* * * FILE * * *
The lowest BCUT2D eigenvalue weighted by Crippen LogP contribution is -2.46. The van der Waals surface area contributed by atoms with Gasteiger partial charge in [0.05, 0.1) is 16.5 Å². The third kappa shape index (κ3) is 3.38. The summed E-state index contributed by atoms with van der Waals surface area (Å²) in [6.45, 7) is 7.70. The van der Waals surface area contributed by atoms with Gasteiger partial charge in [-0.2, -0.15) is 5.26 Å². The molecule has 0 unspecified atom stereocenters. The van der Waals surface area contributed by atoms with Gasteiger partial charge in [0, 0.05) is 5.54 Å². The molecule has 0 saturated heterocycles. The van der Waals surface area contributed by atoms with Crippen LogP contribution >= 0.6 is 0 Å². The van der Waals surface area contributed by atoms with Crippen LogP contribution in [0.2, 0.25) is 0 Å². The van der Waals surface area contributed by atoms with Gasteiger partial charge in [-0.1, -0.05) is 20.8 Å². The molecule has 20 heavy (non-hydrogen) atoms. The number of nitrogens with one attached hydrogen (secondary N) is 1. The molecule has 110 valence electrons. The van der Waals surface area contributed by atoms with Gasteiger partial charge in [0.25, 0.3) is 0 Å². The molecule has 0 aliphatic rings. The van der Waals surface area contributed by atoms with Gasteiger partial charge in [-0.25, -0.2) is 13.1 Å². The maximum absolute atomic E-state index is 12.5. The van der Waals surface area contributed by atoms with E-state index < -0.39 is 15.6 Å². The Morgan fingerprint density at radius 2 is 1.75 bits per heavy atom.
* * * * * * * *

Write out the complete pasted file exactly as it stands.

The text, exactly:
The lowest BCUT2D eigenvalue weighted by Crippen LogP contribution is -2.46. The van der Waals surface area contributed by atoms with Gasteiger partial charge in [0.05, 0.1) is 16.5 Å². The third kappa shape index (κ3) is 3.38. The summed E-state index contributed by atoms with van der Waals surface area (Å²) in [6.45, 7) is 7.70. The van der Waals surface area contributed by atoms with Gasteiger partial charge in [-0.2, -0.15) is 5.26 Å². The molecule has 0 unspecified atom stereocenters. The van der Waals surface area contributed by atoms with Gasteiger partial charge in [0, 0.05) is 5.54 Å². The molecule has 0 saturated heterocycles. The van der Waals surface area contributed by atoms with Crippen LogP contribution >= 0.6 is 0 Å². The van der Waals surface area contributed by atoms with Crippen LogP contribution in [0.2, 0.25) is 0 Å². The van der Waals surface area contributed by atoms with Gasteiger partial charge in [-0.1, -0.05) is 20.8 Å². The molecule has 20 heavy (non-hydrogen) atoms. The number of nitrogens with one attached hydrogen (secondary N) is 1. The molecule has 110 valence electrons. The van der Waals surface area contributed by atoms with Gasteiger partial charge in [0.25, 0.3) is 0 Å². The molecule has 0 aliphatic rings. The van der Waals surface area contributed by atoms with Gasteiger partial charge in [-0.25, -0.2) is 13.1 Å². The maximum absolute atomic E-state index is 12.5. The van der Waals surface area contributed by atoms with E-state index < -0.39 is 15.6 Å². The Morgan fingerprint density at radius 2 is 1.75 bits per heavy atom.